A good day for papers

8 04 2018

At long last the magnificent Emma and I resubmitted our Zoo Biology MS. We took an insane 11 months to revise it; the comments came in just before we each took turns to be really busy, we had to totally rejig the explanation of why control for phylogeny, and we also having had a really unpleasant referee (one who called me a liar: that’s a first) which demoralised the hell out of us. But we think it’s pretty good now.

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And Mike and I had a paper accepted by Physiology & Behaviour! This is my first ever publication in that journal, and it has a decent impact factor so I’m pleased.

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We hate your paper, but we’ll probably accept it

11 01 2018

Two papers from the lab came back from journals in the last month, both with fairly harsh editors’ letters.  “Thus, I must reject your manuscript”, intoned the one from Animal Behaviour, while “The reviewers raised some major concerns” tutted the one from Physiology and Behaviour

Yet both allowed re-submission, and in both cases the referees’ comments were easy to address (sensible, helpful, and mainly stylistic).  This type of presentation of ‘minor revisions’ as ‘major revisions’ or even rejection seems increasingly common. And it’s disheartening for possibly judgement-biased students, who dwell on the critical wording of the letter rather than the often-quite-easy tasks set within it (Andrea was convinced this was one for our anti-CVs!).  But really, in the end it’ll be good news for us I think.





First paper of the year!

10 01 2018

 

An experiment I was involved in as one of Michelle Hunniford’s committee members is now in press! The aim was to see if hens’ preferences for different nesting surfaces could be outweighed by whether or not the area was enclosed (a known preference), in a kind of titration. But the hens did not understand what we were trying to do. For a start they didn’t have stable surface preferences: their favourite surface varied according to whether nests were open or closed – very strange. Then when formerly unenclosed laying areas became enclosed or vice versa, they just followed the enclosure: it over-rode everything in a fairly simple way.

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The whole publication process happened in record-quick time too.

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Play paper published with no-one getting hurt

22 12 2017

The curse seems to be over, and the paper I think came out well in the end.

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Boredom-like states in mink – again!

28 10 2017

Me and Becky’s boredom replicate study, achieved (a while ago now) thanks to Dana and some of her data from her last experiment here. is now out, along with a nice freebie link good ’til Dec. 15th:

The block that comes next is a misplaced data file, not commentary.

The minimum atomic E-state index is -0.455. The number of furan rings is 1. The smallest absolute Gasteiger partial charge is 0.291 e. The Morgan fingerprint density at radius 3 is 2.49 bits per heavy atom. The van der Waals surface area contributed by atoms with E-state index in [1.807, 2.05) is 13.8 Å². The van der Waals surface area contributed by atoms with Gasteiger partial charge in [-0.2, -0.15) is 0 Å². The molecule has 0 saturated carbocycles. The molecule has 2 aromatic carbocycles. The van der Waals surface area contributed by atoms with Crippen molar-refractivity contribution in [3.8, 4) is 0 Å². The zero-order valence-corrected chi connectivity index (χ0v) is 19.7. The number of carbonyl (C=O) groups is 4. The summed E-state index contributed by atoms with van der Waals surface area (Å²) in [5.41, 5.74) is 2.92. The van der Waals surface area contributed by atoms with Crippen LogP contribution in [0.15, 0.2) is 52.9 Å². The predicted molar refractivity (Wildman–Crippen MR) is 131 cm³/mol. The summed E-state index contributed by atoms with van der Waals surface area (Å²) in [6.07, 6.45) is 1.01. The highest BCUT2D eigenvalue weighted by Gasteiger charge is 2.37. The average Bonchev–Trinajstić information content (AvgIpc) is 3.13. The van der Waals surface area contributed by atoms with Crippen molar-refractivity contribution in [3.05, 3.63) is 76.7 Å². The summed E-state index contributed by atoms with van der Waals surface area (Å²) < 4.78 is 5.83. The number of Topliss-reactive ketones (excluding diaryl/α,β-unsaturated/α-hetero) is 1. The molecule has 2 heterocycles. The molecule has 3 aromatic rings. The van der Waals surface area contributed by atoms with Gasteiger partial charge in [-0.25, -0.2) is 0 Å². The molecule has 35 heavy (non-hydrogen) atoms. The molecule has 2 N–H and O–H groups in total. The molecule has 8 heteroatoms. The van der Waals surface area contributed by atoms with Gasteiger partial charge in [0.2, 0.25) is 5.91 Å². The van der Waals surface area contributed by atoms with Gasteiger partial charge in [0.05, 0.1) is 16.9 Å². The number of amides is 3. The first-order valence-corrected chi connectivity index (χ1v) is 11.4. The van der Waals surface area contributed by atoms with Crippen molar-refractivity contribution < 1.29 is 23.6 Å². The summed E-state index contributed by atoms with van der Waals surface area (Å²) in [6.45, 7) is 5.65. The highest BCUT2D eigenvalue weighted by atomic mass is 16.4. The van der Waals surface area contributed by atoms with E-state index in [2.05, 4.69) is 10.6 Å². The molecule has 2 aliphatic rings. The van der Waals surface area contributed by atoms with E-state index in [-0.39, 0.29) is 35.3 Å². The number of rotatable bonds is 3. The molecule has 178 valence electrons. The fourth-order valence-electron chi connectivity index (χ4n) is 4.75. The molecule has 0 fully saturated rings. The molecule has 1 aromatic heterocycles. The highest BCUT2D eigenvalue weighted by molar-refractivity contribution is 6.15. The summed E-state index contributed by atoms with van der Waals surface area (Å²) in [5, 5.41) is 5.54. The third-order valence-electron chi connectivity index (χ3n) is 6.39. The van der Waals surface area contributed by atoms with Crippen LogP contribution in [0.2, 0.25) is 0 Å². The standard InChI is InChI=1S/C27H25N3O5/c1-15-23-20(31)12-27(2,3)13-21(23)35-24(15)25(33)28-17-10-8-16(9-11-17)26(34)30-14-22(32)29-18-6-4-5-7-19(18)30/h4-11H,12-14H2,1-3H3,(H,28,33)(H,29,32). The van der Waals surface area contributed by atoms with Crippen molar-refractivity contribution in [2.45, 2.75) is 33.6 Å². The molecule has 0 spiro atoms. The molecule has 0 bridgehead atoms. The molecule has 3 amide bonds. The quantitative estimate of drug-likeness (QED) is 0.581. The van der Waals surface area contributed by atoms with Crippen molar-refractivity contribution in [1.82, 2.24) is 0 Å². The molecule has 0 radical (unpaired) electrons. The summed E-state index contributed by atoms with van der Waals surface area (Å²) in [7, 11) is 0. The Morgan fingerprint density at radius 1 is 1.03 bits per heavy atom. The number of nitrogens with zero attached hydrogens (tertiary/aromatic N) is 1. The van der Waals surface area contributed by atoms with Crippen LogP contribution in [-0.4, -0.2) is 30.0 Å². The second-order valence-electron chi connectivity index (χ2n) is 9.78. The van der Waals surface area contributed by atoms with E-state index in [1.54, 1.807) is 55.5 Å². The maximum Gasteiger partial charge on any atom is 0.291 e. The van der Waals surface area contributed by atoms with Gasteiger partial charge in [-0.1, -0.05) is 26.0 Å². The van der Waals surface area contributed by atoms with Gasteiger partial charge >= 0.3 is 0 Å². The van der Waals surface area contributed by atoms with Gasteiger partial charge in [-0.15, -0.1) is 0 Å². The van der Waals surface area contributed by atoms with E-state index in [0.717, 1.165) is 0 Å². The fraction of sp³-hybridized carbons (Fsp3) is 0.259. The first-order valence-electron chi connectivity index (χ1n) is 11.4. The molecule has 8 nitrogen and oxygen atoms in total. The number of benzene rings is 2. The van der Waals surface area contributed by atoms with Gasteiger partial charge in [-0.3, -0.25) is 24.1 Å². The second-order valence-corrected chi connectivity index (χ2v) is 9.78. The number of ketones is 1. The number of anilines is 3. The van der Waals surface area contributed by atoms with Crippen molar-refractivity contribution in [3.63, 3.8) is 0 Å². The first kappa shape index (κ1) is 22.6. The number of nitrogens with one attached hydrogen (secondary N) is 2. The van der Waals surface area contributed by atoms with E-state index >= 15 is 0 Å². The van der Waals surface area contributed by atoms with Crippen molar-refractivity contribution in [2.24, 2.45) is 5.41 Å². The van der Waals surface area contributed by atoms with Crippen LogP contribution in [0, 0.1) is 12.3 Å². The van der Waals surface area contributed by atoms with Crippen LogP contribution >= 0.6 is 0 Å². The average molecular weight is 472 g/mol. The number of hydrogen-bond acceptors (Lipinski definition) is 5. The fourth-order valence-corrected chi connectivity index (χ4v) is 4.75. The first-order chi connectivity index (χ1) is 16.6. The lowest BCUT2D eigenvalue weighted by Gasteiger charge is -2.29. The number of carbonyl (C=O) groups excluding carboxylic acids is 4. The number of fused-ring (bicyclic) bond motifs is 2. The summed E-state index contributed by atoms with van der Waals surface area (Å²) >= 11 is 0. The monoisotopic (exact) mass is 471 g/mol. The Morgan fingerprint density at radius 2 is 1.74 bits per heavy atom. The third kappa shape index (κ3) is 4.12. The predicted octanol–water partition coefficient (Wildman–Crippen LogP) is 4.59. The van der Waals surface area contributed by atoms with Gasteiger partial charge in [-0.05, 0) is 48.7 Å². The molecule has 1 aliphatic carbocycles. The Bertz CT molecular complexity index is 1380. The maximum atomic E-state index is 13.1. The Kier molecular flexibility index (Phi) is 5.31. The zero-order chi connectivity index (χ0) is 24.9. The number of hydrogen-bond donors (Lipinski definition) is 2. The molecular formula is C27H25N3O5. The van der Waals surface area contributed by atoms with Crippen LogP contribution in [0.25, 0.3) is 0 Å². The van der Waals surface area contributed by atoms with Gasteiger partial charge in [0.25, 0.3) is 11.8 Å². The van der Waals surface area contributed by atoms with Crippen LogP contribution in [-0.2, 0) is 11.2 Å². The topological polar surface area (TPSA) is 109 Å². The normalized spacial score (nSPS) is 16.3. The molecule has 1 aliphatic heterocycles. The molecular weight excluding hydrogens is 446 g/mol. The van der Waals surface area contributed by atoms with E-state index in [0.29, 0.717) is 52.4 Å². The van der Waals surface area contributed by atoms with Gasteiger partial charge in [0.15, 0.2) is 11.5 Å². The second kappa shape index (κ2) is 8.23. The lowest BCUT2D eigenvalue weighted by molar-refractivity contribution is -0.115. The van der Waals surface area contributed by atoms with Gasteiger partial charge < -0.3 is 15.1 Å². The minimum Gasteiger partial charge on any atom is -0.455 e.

Screenshot 2017-10-27 21.24.00

To help you access and share this work, we have created a Share Link – a personalized URL providing 50 days’ free access to your article. Anyone clicking on this link before December 15, 2017 will be taken directly to the final version of your article on ScienceDirect. No sign up, registration or fees are required – they can simply click and read.
Your personalized Share Link:
https://authors.elsevier.com/a/1VyIJcF2OSzeZ

And I should mention this great review paper on boredom too, published by Charlotte Burn a couple of months ago:

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The Curse of the Play Paper: fading … but not yet over

25 10 2017

Today, Jamie at last submitted what we hope are final revisions to our ‘play as a welfare indicator’ paper!

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This was definitely a case where the referees’ comments, which chimed with our own misgivings about our original submission, helped us make the paper way better. So, we’re cautiously optimistic.

But it wasn’t laziness had us first submitting something we weren’t wild about: this MS has been more dogged by disaster than any paper I’ve ever worked on, and with a “special edition” deadline to meet (Mollie Bloomsmith and Terry Maple were putting together a volume on ‘optimal welfare’), we couldn’t just wait ’til all was well.  First I had terrible tendinitis, and was awash with inflammatory molecules that made me low and slow-witted; then Julia hurt her wrist, while Jamie broke his finger; and then Julia also cut a finger badly with a kitchen knife (see below, with added hurty faces).

Then when it came to revising the MS once we’d heard back from the journal, poor Julia now had serious concussion from a bicycle accident (you can tell she’s kind of the weakest link here, though it’s her sections on human children that most make this paper original).

Finally, now pretty much the last authors to get their acts together, we were ready to submit!  But this time it was the Elsevier site that was broken and out-of-action. After two days of technical trouble, it grudgingly let Jamie submit, but still Mollie can’t actually see the MS: for some reason it’s now invisible.  Before she does eventually get her hands on it, I really think I should warn her to be careful…





New papers submitted

16 10 2017

In last week’s flurry of activity, Andrea submitted a paper to Animal Behaviour. We aimed higher than normal with this MS as it’s on three inter-connected studies that nicely show that different stereotypic behaviours have different triggers and are best treated in different ways, even within the same individual. Fingers crossed they send it out to review!

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And Emma (that’s ‘Little Emma’) and Aimee sent a paper off to Lab Animal, validating live observation as a data collection for mice. These results were a major relief as the video-watching this required, even though of just 8 cages, nearly killed them.

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